6 Worst Cases Of Second Album Syndrome

6. The Stone Roses - Second Coming

https://www.youtube.com/watch?v=0uNLw3pXlVM One track that can at least be recommended: "Ten Storey Love Song". This is what The Stone Roses should sound like and would have been right at home on the Roses immense debut album. The band€™s extraordinary self-titled debut, released in 1989, made an immediate impact in the UK, kickstarting a British rock/pop revival which has afforded them legendary status. The band waited five long years to release a follow up so in this case record label pressure couldn't be to blame for the tepid response. Instead, the band themselves seem to be their own worst enemies - believing their own hype - its called the Second Coming for one - and trying to remodel themselves as the new Led Zeppelin; something that could never be possible with Ian Brown as your singer. Morphing from a band writing delicious Rock-Pop anthems such as the gloriously infectious "Waterfall", into a 1970's inspired, fuzzy, Blues-Rock beast was a strange move. Its not that they couldn't deliver, their playing had improved significantly (five years of practice will do that) its that when they did decide to return they found a musical environment significantly altered; Blur, Oasis and Radiohead were the new kings and The Stone Roses didn't quite fit the profile. In comparison to their debut, Second Coming is not an accessible album. Opening track "Breaking Into Heaven" takes over four long minutes to get going, testing your patience and practically screaming pretentiousness in your face. Gone are the joyous three minutes of guitar-pop perfection, replaced with a band who seem content to record their jam sessions instead; not without merit, but confusing nonetheless. Heavy, dirty riffs feature predominantly, dominating the majority of the album ("Driving South", "Tears", "Love Spreads") but experimentation is also rife. The Funk-Groove of "Daybreak" is exciting and different and "Begging You" feels like a precursor to the Neo-Dance-Psychedelia that The Chemical Brothers embraced just a few years later; stone-cold proof that The Stone Roses were still influential. The softer touch that characterised their eponymous debut does occasionally make an appearance. "Your Star Will Shine" is a Folk-Rock ballad which recalls the majority of songs found on Led Zeppelin III and "Ten Storey Lovesong" winds the clock back 5 years. Second Coming is certainly not without its merits, in fact it is a pretty strong album but in comparison to their debut and the expectation heaped upon them on their return, the result may have been five years in the making but it wasn't necessarily worth the wait. The one band who seemed capable of destroying all competition only succeeded in destroying themselves, a third album has never materialised. As the dust has settled, time has been relatively kind to Second Coming.To repeat; it is not a bad record - just not what the public expected or perhaps wanted at the time. In hindsight, when you have recorded an album as outstanding as their debut did The Stone Roses ever really stand a chance? It's no surprise they imploded in 1996, only recently reuniting as part of the now-burgeoning nostalgia market.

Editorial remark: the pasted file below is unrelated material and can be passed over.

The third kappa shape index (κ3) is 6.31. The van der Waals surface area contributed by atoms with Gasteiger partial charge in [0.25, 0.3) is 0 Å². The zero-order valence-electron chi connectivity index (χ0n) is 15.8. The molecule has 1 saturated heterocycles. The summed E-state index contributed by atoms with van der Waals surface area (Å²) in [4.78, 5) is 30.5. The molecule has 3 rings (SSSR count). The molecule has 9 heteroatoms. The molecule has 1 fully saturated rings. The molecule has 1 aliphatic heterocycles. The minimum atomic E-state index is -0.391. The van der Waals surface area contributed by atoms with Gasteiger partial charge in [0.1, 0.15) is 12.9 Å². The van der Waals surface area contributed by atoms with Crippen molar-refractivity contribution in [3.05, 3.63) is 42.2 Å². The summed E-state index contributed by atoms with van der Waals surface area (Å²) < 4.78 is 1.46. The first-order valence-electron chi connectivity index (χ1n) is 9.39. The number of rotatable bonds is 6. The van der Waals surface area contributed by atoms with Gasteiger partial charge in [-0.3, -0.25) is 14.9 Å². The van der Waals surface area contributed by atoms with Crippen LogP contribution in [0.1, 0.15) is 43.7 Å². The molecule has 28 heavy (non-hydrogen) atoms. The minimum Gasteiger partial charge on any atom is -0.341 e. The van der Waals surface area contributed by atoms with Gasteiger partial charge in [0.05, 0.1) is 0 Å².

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I love Heavy Metal, and generally anything that involves a guitar and loud noises, so I figured it was about time I put all the useless information in my head to good use and start writing a few things. Most of the time I'll be writing nonsense but occasionally I may surprise myself and appear half-way knowledgable.....but you can be the judge of that. Thanks for your fleeting attention!